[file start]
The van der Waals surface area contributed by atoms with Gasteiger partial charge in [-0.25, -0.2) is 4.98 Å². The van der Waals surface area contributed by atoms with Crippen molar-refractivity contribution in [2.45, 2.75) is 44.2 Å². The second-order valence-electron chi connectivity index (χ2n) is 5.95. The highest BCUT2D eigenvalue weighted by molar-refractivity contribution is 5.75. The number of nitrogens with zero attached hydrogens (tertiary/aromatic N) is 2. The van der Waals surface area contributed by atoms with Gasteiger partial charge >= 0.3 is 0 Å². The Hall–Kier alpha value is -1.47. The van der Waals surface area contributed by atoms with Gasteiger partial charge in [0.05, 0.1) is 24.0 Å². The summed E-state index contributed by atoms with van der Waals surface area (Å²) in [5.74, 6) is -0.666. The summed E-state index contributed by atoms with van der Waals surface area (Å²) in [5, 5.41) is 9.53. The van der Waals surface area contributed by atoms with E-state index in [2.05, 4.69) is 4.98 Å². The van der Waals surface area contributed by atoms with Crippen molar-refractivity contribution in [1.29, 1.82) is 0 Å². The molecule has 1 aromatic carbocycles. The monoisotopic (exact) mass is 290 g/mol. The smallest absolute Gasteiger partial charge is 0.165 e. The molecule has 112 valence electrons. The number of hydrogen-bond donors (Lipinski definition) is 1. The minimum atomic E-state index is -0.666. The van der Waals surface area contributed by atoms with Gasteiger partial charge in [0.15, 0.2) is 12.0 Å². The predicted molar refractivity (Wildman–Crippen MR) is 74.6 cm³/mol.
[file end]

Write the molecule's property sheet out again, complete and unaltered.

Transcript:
The van der Waals surface area contributed by atoms with Gasteiger partial charge in [-0.25, -0.2) is 4.98 Å². The van der Waals surface area contributed by atoms with Crippen molar-refractivity contribution in [2.45, 2.75) is 44.2 Å². The second-order valence-electron chi connectivity index (χ2n) is 5.95. The highest BCUT2D eigenvalue weighted by molar-refractivity contribution is 5.75. The number of nitrogens with zero attached hydrogens (tertiary/aromatic N) is 2. The van der Waals surface area contributed by atoms with Gasteiger partial charge >= 0.3 is 0 Å². The Hall–Kier alpha value is -1.47. The van der Waals surface area contributed by atoms with Gasteiger partial charge in [0.05, 0.1) is 24.0 Å². The summed E-state index contributed by atoms with van der Waals surface area (Å²) in [5.74, 6) is -0.666. The summed E-state index contributed by atoms with van der Waals surface area (Å²) in [5, 5.41) is 9.53. The van der Waals surface area contributed by atoms with E-state index in [2.05, 4.69) is 4.98 Å². The van der Waals surface area contributed by atoms with Crippen molar-refractivity contribution in [1.29, 1.82) is 0 Å². The molecule has 1 aromatic carbocycles. The monoisotopic (exact) mass is 290 g/mol. The smallest absolute Gasteiger partial charge is 0.165 e. The molecule has 112 valence electrons. The number of hydrogen-bond donors (Lipinski definition) is 1. The minimum atomic E-state index is -0.666. The van der Waals surface area contributed by atoms with Gasteiger partial charge in [0.15, 0.2) is 12.0 Å². The predicted molar refractivity (Wildman–Crippen MR) is 74.6 cm³/mol.